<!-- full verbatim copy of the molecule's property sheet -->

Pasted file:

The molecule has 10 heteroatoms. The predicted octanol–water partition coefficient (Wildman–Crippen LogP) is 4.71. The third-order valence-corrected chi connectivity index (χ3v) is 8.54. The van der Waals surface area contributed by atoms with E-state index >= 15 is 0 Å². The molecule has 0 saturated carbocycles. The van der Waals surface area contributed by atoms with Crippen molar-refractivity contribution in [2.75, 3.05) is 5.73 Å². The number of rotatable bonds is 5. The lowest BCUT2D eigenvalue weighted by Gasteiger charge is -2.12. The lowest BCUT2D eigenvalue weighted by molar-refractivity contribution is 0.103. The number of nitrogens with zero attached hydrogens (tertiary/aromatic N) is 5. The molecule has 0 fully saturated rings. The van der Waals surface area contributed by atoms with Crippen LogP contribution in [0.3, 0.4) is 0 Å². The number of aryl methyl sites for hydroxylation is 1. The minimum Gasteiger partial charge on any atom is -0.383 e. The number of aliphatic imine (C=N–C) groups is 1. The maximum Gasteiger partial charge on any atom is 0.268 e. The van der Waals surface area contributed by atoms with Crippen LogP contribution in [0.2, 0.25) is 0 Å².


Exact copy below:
The molecule has 10 heteroatoms. The predicted octanol–water partition coefficient (Wildman–Crippen LogP) is 4.71. The third-order valence-corrected chi connectivity index (χ3v) is 8.54. The van der Waals surface area contributed by atoms with E-state index >= 15 is 0 Å². The molecule has 0 saturated carbocycles. The van der Waals surface area contributed by atoms with Crippen molar-refractivity contribution in [2.75, 3.05) is 5.73 Å². The number of rotatable bonds is 5. The lowest BCUT2D eigenvalue weighted by Gasteiger charge is -2.12. The lowest BCUT2D eigenvalue weighted by molar-refractivity contribution is 0.103. The number of nitrogens with zero attached hydrogens (tertiary/aromatic N) is 5. The molecule has 0 fully saturated rings. The van der Waals surface area contributed by atoms with Crippen LogP contribution in [0.3, 0.4) is 0 Å². The number of aryl methyl sites for hydroxylation is 1. The minimum Gasteiger partial charge on any atom is -0.383 e. The number of aliphatic imine (C=N–C) groups is 1. The maximum Gasteiger partial charge on any atom is 0.268 e. The van der Waals surface area contributed by atoms with Crippen LogP contribution in [0.2, 0.25) is 0 Å².